Exercising more, eating better… doing a cleanse? 

As most of us make our goals for the New Year, the question of whether or not we should do a cleanse is asked a lot this time of year.

So, why would someone want to do a cleanse?

Well, if you’re looking to remove natural toxins from your body like alkaloids & tannins from plants, or benzenes & formaldehyde from wood smoke, then we believe you’d benefit from a cleanse.

However, if you’re hoping to get rid of synthetic toxins like isopropylamine from herbicides (such as Roundup, used to kill weeds) or BPA in plastics, then a cleanse isn’t going to be helpful.

So how do cleanses affect our body?

Exposure to toxins has enabled us to evolve many defenses against them

Our bodies are protected from absorbing toxins, thanks to the mucus lining our stomach, along with our stomach acid which is responsible for breaking down the toxins.

Our most important detoxification organ, the liver, alters the toxins we absorb, then sends them to the bile or kidneys for excretion.

Because our kidneys and digestive tract store toxins before elimination, they can be hit hard by a cleanse. 

Some of the toxic burdens to our kidneys are mitigated by storing urine in the bladder. While the digestive tract takes on the full brunt of the toxic load sent by the liver; this requires special attention before, during, and after a cleanse. 

Now, how can I prepare for a safe cleanse?

Prepare your body before starting a cleanse

Before cleansing, we recommend that patients fortify their digestive tract. This can be done with mucilaginous herbs (such as chia seeds or oats).

We also recommend using a binder (like activated charcoal) to sequester, or separate, the toxin during the cleanse.

Lastly, restore the bacterial flora (e.g. eat lots of vegetables and legumes) because they are hit hard by most natural toxins.

Now that we’ve described the process of how we can eliminate most natural toxins, let’s talk about synthetic toxins.

Synthetic toxins in the modern environment are a special problem

Our livers are ready to deal with many natural toxins. And while we’ve been equipped with the ability to smell or taste common natural toxins and avoid them, it’s different with synthetic toxins.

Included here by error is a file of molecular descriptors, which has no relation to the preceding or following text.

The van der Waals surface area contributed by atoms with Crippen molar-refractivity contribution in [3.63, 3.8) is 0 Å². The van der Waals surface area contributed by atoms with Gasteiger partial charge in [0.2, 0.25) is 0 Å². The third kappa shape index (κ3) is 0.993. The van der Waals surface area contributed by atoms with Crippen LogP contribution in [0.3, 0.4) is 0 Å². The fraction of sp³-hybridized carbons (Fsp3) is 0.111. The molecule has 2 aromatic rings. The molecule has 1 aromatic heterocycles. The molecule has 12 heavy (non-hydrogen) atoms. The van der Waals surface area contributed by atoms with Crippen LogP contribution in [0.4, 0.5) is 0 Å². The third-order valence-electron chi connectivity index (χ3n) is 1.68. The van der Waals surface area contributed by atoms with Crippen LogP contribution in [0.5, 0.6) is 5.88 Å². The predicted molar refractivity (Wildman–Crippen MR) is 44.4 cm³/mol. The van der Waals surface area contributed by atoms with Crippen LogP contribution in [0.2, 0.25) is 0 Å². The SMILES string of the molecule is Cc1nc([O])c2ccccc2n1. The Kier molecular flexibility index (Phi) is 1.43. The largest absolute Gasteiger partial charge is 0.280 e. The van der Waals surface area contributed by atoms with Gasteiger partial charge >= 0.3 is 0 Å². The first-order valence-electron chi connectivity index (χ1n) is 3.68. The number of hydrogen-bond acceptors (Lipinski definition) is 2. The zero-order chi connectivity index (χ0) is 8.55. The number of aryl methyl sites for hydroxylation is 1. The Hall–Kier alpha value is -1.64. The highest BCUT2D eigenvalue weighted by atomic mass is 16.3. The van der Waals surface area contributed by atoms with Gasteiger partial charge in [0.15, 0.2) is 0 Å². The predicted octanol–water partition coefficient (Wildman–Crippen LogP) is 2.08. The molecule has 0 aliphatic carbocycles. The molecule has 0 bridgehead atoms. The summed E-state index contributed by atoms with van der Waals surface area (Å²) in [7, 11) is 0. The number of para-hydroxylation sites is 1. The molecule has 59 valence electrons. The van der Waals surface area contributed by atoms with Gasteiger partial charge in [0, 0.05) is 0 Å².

Most synthetic toxins are odorless and tasteless like DDT, (insecticide) and we have no natural inclination to avoid them. 

This means that cleanses that bolster the liver’s detoxification pathways do very little to remove most synthetic toxins from our body. Therefore, we should also be wary of products or home remedies that promise to purge our bodies of these substances.

Some synthetic toxins are amenable to more aggressive treatments like denaturing or chelating (altering or removing) the toxin directly. If this is something you are considering, please note that these medical procedures often require several different types of IVs, oral medications, and need to be supervised by a doctor with experience in toxicology. 

Understandably, having a healthy liver is extremely important. So, how can we make sure to care properly for our liver and body in general?

Here are the best tips you can do for your general health

  • don’t smoke

  • limit, or don’t drink alcohol

  • eat a balanced diet

  • exercise regularly

  • and get lots of sleep

And here are a few liver-specific things that you can do once you’ve got the basics covered:

  • eat organic versions of the foods on the dirty dozen list

  • read the warning labels on over-the-counter medications (some of them can damage your liver when you don’t take them as directed) 

  • get screened for hepatitis C

  • and be cautious when you take supplements and herbs (talk to your doctor first)

Let us help with the best cleanse for you. Call us at (425) 361-7945 to get started.

Dr. Orr